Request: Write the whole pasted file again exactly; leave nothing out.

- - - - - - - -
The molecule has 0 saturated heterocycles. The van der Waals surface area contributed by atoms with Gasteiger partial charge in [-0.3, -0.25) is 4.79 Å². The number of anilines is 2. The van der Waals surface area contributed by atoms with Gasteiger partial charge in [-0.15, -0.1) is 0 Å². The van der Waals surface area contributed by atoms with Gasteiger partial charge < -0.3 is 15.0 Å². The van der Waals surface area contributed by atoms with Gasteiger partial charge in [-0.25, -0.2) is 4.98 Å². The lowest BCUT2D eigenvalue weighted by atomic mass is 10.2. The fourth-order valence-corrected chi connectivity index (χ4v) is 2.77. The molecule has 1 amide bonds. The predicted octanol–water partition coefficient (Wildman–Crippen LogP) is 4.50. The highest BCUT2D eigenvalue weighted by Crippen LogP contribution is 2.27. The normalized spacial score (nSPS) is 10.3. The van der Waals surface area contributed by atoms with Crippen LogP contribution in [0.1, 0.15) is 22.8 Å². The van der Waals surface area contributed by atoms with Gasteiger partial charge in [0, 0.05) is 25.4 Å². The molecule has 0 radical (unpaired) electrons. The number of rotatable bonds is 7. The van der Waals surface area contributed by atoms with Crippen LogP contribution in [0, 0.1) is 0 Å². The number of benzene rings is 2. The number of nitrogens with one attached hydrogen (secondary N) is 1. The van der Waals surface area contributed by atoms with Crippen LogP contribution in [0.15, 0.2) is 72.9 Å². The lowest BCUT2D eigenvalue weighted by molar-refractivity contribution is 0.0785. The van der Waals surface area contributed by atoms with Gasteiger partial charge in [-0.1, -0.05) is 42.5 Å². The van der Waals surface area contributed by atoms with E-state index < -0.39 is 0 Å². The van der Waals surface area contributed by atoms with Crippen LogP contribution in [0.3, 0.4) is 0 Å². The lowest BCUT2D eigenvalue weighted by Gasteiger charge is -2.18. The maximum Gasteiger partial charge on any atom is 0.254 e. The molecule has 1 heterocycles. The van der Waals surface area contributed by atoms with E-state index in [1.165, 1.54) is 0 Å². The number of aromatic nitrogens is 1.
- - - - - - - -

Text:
The molecule has 0 saturated heterocycles. The van der Waals surface area contributed by atoms with Gasteiger partial charge in [-0.3, -0.25) is 4.79 Å². The number of anilines is 2. The van der Waals surface area contributed by atoms with Gasteiger partial charge in [-0.15, -0.1) is 0 Å². The van der Waals surface area contributed by atoms with Gasteiger partial charge < -0.3 is 15.0 Å². The van der Waals surface area contributed by atoms with Gasteiger partial charge in [-0.25, -0.2) is 4.98 Å². The lowest BCUT2D eigenvalue weighted by atomic mass is 10.2. The fourth-order valence-corrected chi connectivity index (χ4v) is 2.77. The molecule has 1 amide bonds. The predicted octanol–water partition coefficient (Wildman–Crippen LogP) is 4.50. The highest BCUT2D eigenvalue weighted by Crippen LogP contribution is 2.27. The normalized spacial score (nSPS) is 10.3. The van der Waals surface area contributed by atoms with Crippen LogP contribution in [0.1, 0.15) is 22.8 Å². The van der Waals surface area contributed by atoms with Gasteiger partial charge in [0, 0.05) is 25.4 Å². The molecule has 0 radical (unpaired) electrons. The number of rotatable bonds is 7. The van der Waals surface area contributed by atoms with Crippen LogP contribution in [0, 0.1) is 0 Å². The number of benzene rings is 2. The number of nitrogens with one attached hydrogen (secondary N) is 1. The van der Waals surface area contributed by atoms with Crippen LogP contribution in [0.15, 0.2) is 72.9 Å². The lowest BCUT2D eigenvalue weighted by molar-refractivity contribution is 0.0785. The van der Waals surface area contributed by atoms with Gasteiger partial charge in [-0.1, -0.05) is 42.5 Å². The van der Waals surface area contributed by atoms with E-state index < -0.39 is 0 Å². The van der Waals surface area contributed by atoms with Crippen LogP contribution in [0.3, 0.4) is 0 Å². The lowest BCUT2D eigenvalue weighted by Gasteiger charge is -2.18. The maximum Gasteiger partial charge on any atom is 0.254 e. The molecule has 1 heterocycles. The van der Waals surface area contributed by atoms with E-state index in [1.165, 1.54) is 0 Å². The number of aromatic nitrogens is 1.